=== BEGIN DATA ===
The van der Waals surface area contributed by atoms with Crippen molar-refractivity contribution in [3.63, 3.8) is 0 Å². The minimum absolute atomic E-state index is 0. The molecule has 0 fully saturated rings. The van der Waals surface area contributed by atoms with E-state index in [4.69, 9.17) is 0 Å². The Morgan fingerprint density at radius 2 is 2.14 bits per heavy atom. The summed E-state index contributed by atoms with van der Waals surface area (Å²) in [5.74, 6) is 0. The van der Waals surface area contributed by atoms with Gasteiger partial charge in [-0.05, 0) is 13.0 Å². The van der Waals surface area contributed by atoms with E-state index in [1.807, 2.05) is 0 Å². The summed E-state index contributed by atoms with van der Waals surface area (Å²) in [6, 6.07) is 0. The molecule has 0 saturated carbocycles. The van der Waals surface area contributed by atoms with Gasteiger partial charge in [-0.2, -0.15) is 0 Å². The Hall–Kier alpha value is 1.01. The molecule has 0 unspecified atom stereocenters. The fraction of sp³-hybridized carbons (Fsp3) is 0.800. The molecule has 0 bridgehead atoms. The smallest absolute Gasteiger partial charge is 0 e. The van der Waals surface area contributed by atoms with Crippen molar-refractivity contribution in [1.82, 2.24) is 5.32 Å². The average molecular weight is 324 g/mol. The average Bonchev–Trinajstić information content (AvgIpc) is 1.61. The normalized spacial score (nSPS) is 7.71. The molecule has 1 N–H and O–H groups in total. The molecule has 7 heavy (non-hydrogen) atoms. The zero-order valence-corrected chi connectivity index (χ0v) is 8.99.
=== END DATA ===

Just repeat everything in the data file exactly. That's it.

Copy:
The van der Waals surface area contributed by atoms with Crippen molar-refractivity contribution in [3.63, 3.8) is 0 Å². The minimum absolute atomic E-state index is 0. The molecule has 0 fully saturated rings. The van der Waals surface area contributed by atoms with E-state index in [4.69, 9.17) is 0 Å². The Morgan fingerprint density at radius 2 is 2.14 bits per heavy atom. The summed E-state index contributed by atoms with van der Waals surface area (Å²) in [5.74, 6) is 0. The van der Waals surface area contributed by atoms with Gasteiger partial charge in [-0.05, 0) is 13.0 Å². The van der Waals surface area contributed by atoms with E-state index in [1.807, 2.05) is 0 Å². The summed E-state index contributed by atoms with van der Waals surface area (Å²) in [6, 6.07) is 0. The molecule has 0 saturated carbocycles. The van der Waals surface area contributed by atoms with Gasteiger partial charge in [-0.2, -0.15) is 0 Å². The Hall–Kier alpha value is 1.01. The molecule has 0 unspecified atom stereocenters. The fraction of sp³-hybridized carbons (Fsp3) is 0.800. The molecule has 0 bridgehead atoms. The smallest absolute Gasteiger partial charge is 0 e. The van der Waals surface area contributed by atoms with Crippen molar-refractivity contribution in [1.82, 2.24) is 5.32 Å². The average molecular weight is 324 g/mol. The average Bonchev–Trinajstić information content (AvgIpc) is 1.61. The normalized spacial score (nSPS) is 7.71. The molecule has 1 N–H and O–H groups in total. The molecule has 7 heavy (non-hydrogen) atoms. The zero-order valence-corrected chi connectivity index (χ0v) is 8.99.